The cultural revolution

As The List’s editor puts the finishing touches on his last issues before taking up his new post as director of The Lighthouse, he argues that since he started editing the magazine, Scottish entertainment has undergone bigger changes than we might realise

As The List’s editor puts the finishing touches on his last issues before taking up his new post as director of The Lighthouse, he argues that since he started editing the magazine, Scottish entertainment has undergone bigger changes than we might realise.

I feel as though I’ve been working at The List for no time at all. But when I think back to September 2003, just over three years ago, it becomes clear that the changes we’ve witnessed are frankly gobsmacking. Yet it’s all so recent that we’ve barely had time to take stock.

Since 2003, the second wave of the net has hit the culture and entertainment world like a tsunami. As we all turned to Broadband, a world of visual and aural possibilities opened up, and into that space jumped Apple with its iTunes download system in mid-2003 (the UK version wasn’t released until June 2004). It was thanks to this online record shop that Apple’s natty little piece of hardware, the iPod, subsequently became the single most important cultural innovation of the decade. Sales of the iPod, which had launched quietly in 2001, soared and by 2004 it had become the must-have accessory for, well, absolutely everyone.

Once the iPod was established, not only was the death knell for CDs being sounded, but also for DVDs - even as we were still rushing to replace our redundant VHS recorders. Thanks to the imminent arrival of online video downloads, the price of DVD players was plummeting to around £30 in supermarkets.

Just at the point when record shops were coming up for breath, another wave broke over them, this time in the form of MySpace. A logical next step for the iPod generation, MySpace gave musicians the chance to make their music available online, directly to consumers. Although it had launched in July 2003, it wasn’t until last year that the site really began to take off, and MySpace now claims to have 108 million registered users.

The revolution continued apace with the launch - at the end of 2005 - of YouTube, another social networking site which allowed users to embed video clips into their MySpace pages. Not only was this great for bands on MySpace, but also for comedians, film-makers, ad agencies - you name it. As a result, it is now claimed that YouTube is the fastest growing site on the internet, and its reach has now outgrown that of MySpace. No wonder that Google splashed out over a billion quid on buying YouTube, less than a year after its launch.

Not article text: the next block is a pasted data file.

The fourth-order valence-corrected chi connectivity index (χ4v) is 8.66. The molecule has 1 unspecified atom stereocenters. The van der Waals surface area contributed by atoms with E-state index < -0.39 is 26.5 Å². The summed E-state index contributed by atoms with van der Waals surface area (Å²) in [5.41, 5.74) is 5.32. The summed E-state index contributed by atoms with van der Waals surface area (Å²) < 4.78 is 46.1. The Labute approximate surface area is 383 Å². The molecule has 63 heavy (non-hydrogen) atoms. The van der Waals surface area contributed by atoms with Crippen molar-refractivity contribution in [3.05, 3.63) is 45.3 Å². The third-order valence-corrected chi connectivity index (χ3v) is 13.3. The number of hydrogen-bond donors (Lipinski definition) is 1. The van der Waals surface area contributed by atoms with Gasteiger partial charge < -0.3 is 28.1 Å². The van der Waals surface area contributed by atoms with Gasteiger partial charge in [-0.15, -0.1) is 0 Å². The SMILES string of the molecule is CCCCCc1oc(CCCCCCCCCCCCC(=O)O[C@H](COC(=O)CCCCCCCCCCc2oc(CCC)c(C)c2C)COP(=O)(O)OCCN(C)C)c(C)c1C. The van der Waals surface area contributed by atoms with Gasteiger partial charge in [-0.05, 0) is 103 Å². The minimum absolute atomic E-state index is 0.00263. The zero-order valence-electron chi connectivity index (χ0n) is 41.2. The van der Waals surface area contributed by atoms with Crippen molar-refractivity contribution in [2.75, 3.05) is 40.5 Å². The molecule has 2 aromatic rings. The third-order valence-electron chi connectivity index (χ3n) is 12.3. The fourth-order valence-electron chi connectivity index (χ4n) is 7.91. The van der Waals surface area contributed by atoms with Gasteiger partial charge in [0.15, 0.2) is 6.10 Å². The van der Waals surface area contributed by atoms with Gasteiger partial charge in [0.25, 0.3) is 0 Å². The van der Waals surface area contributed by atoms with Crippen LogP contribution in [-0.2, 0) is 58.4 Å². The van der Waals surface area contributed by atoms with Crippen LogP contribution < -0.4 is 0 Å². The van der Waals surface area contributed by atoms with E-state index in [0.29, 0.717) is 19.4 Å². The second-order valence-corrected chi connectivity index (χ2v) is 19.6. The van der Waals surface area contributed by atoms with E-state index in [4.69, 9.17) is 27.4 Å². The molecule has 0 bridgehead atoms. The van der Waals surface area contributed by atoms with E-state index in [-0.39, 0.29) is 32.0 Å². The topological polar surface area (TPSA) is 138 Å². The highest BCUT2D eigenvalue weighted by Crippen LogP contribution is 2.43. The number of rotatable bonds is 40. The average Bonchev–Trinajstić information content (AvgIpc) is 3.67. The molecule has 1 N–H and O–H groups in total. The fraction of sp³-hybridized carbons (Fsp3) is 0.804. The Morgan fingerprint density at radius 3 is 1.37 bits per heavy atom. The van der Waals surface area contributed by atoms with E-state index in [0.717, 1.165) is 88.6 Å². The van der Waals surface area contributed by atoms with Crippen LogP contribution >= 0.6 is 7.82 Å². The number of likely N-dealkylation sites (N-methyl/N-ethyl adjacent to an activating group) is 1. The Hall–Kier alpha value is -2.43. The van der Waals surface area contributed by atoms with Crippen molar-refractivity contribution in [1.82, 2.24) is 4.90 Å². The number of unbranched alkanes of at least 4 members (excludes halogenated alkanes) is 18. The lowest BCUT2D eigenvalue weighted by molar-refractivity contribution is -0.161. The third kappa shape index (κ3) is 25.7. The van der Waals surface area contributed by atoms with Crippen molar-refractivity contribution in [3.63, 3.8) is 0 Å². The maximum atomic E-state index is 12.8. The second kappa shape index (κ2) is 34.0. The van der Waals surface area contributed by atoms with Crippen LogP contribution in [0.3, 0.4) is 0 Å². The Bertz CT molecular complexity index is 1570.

What has this technological revolution meant for Scottish entertainment? Well, it probably helps the better bands to succeed more quickly. Three years ago, Alex Kapranos and his mates were old stagers on the Glasgow gigging circuit, with little prospect of any money to augment their earnings from teaching. The net was probably responsible for catapulting ‘Take Me Out’ into the world in February 2004, and helping the band to over a million sales of their first album. On the other hand, the net has probably contributed to the ever faster life-cycle of pop bands, and that may be no bad thing. Today, bands are lucky if their popularity lasts them beyond a second album -- as Franz Ferdinand might attest. How quickly will it be before another ‘hot’ band come along to replace the latest ‘sensations’ on the circuit, such as Dundonian band The View?

At the same time as all the virtual nonsense, Scotland has witnessed some other, possibly even more fundamental changes since I’ve been editor of The List. For a start, there was the completion of the Scottish Parliament, and while its construction was mired in controversy and its benefits to the government of the country remain dubious, the fact is that this new building has helped give the country a newfound cultural confidence. It’s a confidence which makes a mockery of Jack McConnell’s ‘Best (Small) Country in the World’ campaign. Personally, I hope it will also put a stop to that tiresome trope that’s so often trundled out: that Scotland ‘punches above its weight’ in whatever cultural sector you care to mention. Although the beloved Jekyll and Hyde split personality remains part of our cultural heritage, many Scots are beginning to turn their backs on the self-deprecating view of the country as somehow lightweight. Who cares that our population is five, not 50 million? It seems natural to me that we should have a National Theatre that produces world class theatre; that we should have world class writers, musicians, architects, artists and actors. Sons and Daughters, Douglas Gordon, Ali Smith, Nathan Coley, T in the Park, Martin Compston, Simon Starling, Red Road, Paulo Nutini, Sutherland Hussey, Claire Barclay -- the list could go on and on: these are not people or things who are ‘punching above their weight’. They are simply world class artists and entertainers emerging from a vibrant, post-industrial, 21st century economy.

Things have certainly changed, and I have no idea what the future will hold. But I know that things are more exciting, more vibrant and more optimistic than they were when I arrived. I’m privileged to have been here to witness the cultural revolution.

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